Ah, to have someone say “you handled that situation very well, good parenting”, or “we’ve been really pleased with how you’ve been dealing with nappies, so have decided to promote you to executive nappy changer”. I do miss praise and even constructive critisism.

The hierarchy is confusing and unfair

Who exactly is in charge? I feel like based on experience it should be me. Maybe at a push my husband. Sometimes I’m definitely in charge, my little soldiers following me neatly in a row. But in time there’s always a coup and I find myself usurped by one or other of the mini-dictators. Once the dust settles and I gather my thoughts I can normally regain control. Until the next time.

There are no training courses

I used to love a good training course. Free biscuits, a trip out of the office and a chance to watch the other participants squirm on the “name one interesting fact about yourself” ice breaker. (I used to play roller hockey with the England squad, always my fall back. Slightly interesting, not too personal, easy to talk about). Ironically, I feel like I might need a parenting training course, unlike the ones I used to go on at work!

I don’t have a commute

While I complained of my long commute, I do miss the designated time to do very little. I used to read so much on that commute. Now, I don’t have any time that can’t be filled with housework or childcare. Even if I don’t do it, the possibility that I should be niggles at me.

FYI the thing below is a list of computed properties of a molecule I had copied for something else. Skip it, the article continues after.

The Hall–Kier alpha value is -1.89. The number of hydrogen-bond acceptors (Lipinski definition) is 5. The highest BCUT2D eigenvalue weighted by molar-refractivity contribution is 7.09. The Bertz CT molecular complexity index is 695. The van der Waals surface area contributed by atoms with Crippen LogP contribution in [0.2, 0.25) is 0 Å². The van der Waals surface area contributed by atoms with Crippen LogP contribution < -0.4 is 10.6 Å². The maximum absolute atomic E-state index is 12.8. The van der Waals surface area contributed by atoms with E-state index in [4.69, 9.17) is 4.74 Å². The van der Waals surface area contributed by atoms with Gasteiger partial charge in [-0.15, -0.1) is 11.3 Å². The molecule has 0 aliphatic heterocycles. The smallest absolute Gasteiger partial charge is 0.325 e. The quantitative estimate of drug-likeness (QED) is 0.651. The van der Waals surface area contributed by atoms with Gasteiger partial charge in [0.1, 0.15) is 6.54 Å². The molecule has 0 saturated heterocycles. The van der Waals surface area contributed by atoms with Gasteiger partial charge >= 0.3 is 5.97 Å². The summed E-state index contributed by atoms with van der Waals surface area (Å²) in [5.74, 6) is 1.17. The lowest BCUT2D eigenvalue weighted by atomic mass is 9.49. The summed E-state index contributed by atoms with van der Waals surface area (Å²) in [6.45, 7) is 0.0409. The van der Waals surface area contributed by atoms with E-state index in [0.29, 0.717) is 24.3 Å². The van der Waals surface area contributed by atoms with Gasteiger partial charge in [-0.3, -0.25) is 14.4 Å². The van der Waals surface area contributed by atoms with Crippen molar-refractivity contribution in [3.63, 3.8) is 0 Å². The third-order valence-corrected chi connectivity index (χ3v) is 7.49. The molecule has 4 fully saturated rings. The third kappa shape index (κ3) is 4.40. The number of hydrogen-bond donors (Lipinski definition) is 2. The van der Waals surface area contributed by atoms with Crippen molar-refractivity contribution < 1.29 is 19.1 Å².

I can’t take a lunch break

I rarely get to go to the toilet in peace, so chance of a lunch break seems slim. I eat the food I really want sneakily behind the fridge door when no one is looking. Then I sit and eat with the kids. But not for long. There is water to get, toast to pick off the floor, fruit to peel, toast to pick off the floor, water to mop up, cups to exchange because they’re the wrong colour, shape, and size and finally toast to pick up off the floor. Lunch breaks are a thing of the past.

I can’t quit and they can’t get rid of me

A job for life may be a rarety these days, but this role is mine forever more. There aren’t many days when I want to quit, and I hope the kids aren’t plotting an exit strategy for me just yet, but the feeling of foreverness is a little daunting. This is so much more than a job!

Even if I get another job, I still have to do this one

And that’s probably the crux of why, for me, this is not a job. A working mum has a job and is a mum. They don’t cease to be a mum when they’re at work. By extension, while I have no job, I am no more or less of a mother than when I do. Being a mum doesn’t fill the “employment” section on my application form. It’s not a job, it’s just one of my responsibilities. I also do the laundry, but I’m not an old washer woman yet.

What now?


The freedom to have fun in the sun!


So for me I guess the question is whether I want to get back into the rat race, with performance management, regular hours, set roles and responsibilities. I’m still unsure. On a dreary day when we’re stuck inside driving each other nuts and eating the play doh (them, not me) I long for the structure of work. On a nice sunny day at the park, home is where I want to be. I guess I’ll just out my CV in for some jobs and test the water. The perfect work-life balance must be out there somewhere, right?